3. I can honestly say that I have reduced the number of times I handle my iPhone by at least 95% because the watch does what I need from the phone, and it does it better and faster.  For example, on day one, I used Apple Pay to get lunch at Whole Foods, with the watch!

4. It's Fun! And I'm sure you'll agree the first time you answer your phone on your watch. Serious Dick Tracy stuff here. Text messages and email too. And Siri is right there to tell you everything she knows. However, I do find it weird that she knows sunrise/sunset times, but not high/low tides. I'm sure she will study up on that for the next version.

5. It's really well designed. Out of the box, I just naturally set it up to wear on my left wrist (like most right handed people do) and with the controls on the right side of the watch. But just today I turned it around with the controls on the left, and prefer that arrangement. Breitling's watches, at 10x the price at least, will never do that. The display is dazzlingly clear and bright, and customizable beyond imagining. I set up mine to show sunrise/sunset, time/date, moon phase, temperature, and battery reserve all on the main screen. Nice.

6.  First class support. Fedex delivered the watch, I signed for it, and by the time I got back to my computer, there was an email from Apple congratulating me for my new watch, and inviting me to a free 1-on-1 web chat with Kathryn, a very attractive Apple genius (see photo above).  How can I, how could anyone, refuse such an offer. She was very engaging, and there was no time limit at all. Take as much time as you need, no question too intricate or stupid. Yes, I do prefer redheads, but I prefer smart most of all, and she was absolutely on her game. Apple does customer service right.

7.  More customer service!  I got the 38mm watch size, the smaller of the two, because I thought the 42mm might be too big for my wrist. After a few days of wearing it, I suspected that the larger size might be OK for me, and stopped by the local Apple store to try one on.  It was a total madhouse, packed with Saturday afternoon crowds checking out the new toy.  I was expecting a long wait for service, but as soon as I flashed my watch, I went to the top of the list. Customers first!  Best of all, free exchanges!  I ordered the bigger one, which is expected to ship in July. Two months wait! They must be selling a bazillion of these things. Pay when I get it, bring in the old one for credit card refund, no problem.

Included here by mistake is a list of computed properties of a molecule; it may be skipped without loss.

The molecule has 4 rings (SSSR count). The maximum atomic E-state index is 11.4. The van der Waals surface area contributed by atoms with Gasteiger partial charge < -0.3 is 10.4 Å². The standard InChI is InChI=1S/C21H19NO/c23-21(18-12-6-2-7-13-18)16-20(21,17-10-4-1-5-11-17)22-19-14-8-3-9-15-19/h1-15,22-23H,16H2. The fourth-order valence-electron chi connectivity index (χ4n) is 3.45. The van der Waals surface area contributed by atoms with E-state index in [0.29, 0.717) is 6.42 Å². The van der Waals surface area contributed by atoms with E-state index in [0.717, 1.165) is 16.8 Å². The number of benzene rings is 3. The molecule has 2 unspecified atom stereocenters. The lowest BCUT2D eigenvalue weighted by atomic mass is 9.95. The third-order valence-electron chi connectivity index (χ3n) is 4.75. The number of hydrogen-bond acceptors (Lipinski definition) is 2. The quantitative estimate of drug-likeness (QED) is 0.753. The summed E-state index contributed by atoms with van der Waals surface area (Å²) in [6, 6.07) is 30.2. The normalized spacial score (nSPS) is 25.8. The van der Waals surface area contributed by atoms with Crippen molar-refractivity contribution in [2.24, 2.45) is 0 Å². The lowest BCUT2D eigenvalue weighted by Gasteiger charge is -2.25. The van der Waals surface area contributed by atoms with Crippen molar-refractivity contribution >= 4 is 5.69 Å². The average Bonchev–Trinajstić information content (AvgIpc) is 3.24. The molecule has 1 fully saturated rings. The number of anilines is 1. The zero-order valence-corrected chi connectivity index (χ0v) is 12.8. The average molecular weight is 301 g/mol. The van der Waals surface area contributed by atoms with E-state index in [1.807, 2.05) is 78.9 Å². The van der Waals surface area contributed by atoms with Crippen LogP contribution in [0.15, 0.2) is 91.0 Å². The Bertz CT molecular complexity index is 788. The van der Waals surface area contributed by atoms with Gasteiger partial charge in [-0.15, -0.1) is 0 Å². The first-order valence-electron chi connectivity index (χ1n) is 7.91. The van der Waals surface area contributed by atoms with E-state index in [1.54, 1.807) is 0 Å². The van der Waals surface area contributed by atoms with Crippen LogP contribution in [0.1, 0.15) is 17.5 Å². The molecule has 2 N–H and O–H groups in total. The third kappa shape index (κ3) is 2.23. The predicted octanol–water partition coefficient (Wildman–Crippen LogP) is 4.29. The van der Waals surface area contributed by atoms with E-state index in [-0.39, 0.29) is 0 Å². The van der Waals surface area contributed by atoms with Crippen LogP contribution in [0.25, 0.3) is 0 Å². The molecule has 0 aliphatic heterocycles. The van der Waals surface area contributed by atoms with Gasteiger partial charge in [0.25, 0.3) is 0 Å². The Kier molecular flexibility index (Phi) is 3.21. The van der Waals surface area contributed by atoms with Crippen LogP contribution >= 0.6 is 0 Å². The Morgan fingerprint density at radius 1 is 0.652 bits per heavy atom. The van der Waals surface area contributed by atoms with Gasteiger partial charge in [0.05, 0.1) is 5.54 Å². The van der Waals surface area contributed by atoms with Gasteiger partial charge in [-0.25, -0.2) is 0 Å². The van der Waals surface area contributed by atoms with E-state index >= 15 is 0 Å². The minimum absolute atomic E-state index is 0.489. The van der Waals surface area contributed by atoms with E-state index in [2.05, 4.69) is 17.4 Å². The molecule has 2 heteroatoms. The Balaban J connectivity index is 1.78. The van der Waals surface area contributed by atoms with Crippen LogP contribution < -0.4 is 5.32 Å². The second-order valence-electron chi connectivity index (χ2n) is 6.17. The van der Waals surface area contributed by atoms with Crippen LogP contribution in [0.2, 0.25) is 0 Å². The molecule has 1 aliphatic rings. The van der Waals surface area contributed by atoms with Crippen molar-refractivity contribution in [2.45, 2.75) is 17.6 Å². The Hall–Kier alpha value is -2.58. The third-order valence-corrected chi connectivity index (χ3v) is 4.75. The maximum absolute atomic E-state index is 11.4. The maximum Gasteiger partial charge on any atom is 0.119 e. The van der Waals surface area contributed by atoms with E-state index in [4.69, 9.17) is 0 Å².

8.  There are apps galore, and features I don't want to bore you with in print, but you'll love when you discover them on your own.

9.  And did I mention that I almost never take my phone out of my pocket any more?  In fact, when I'm home, I don't even carry the phone with me because the bluetooth connectivity from watch to phone is excellent. I have found battery life on the watch is certainly adequate to last all day, with a charge at night.

This watch will sell a lot more iPhones, and vice versa. You gotta get one!

May 3, 2015

Startup Reading 5.3.15

Always be Recruiting!

Elon Musk's ex-wife on what it takes to be a mogul - NY Times
How to run better team meetings - Results.com

Make yourself redundant as CEO - Founders Institute
What you don't understand about Growth Hacking - Founder Dating

Be alone.
That is the secret of invention.
Be alone.
That is when ideas are born.

I do not think you can name many great inventions
that have been made by married men.

Nicola Tesla

April 22, 2015

Doing a Startup? Step 1: Learn to Fly!

If you're thinking of doing your first startup,
and want to know what it's going to be like,
learn how to fly...

I was fascinated with flying at a very early age.
At 23, about 50 years ago,
I finally made it happen, and took a lesson at the local airport.

I had no idea that what I learned that day would apply to my career in starting and building successful businesses.

Without even introducing himself, the flight instructor walked me out to a small airplane (not the one in the photo) and soon we were taxiing toward the runway...

I was completely dumbfounded with the bewildering array of instruments on the dashboard, and the buttons, levers, and lights that were seemingly everywhere. I was impressed with his ability to deal with all those mystical controls while simultaneously talking on the radio and constantly looking around for something, but I had no idea what it was...

All of a sudden the engine roared and we began rolling down the runway, and by god, we were flying! The dream of a lifetime and it was happening all too fast for me to appreciate.

The instructor must have noticed the dazed look on my face and asks if I'm ok, do I feel sick? I hadn't been thinking about that, but no, I didn't feel like I was going to puke, thankfully.

He looks me in the eye and asks: So, you want to learn how to fly, kid?
Yes, Yes! Of course I do...
Ok, then, the lesson begins!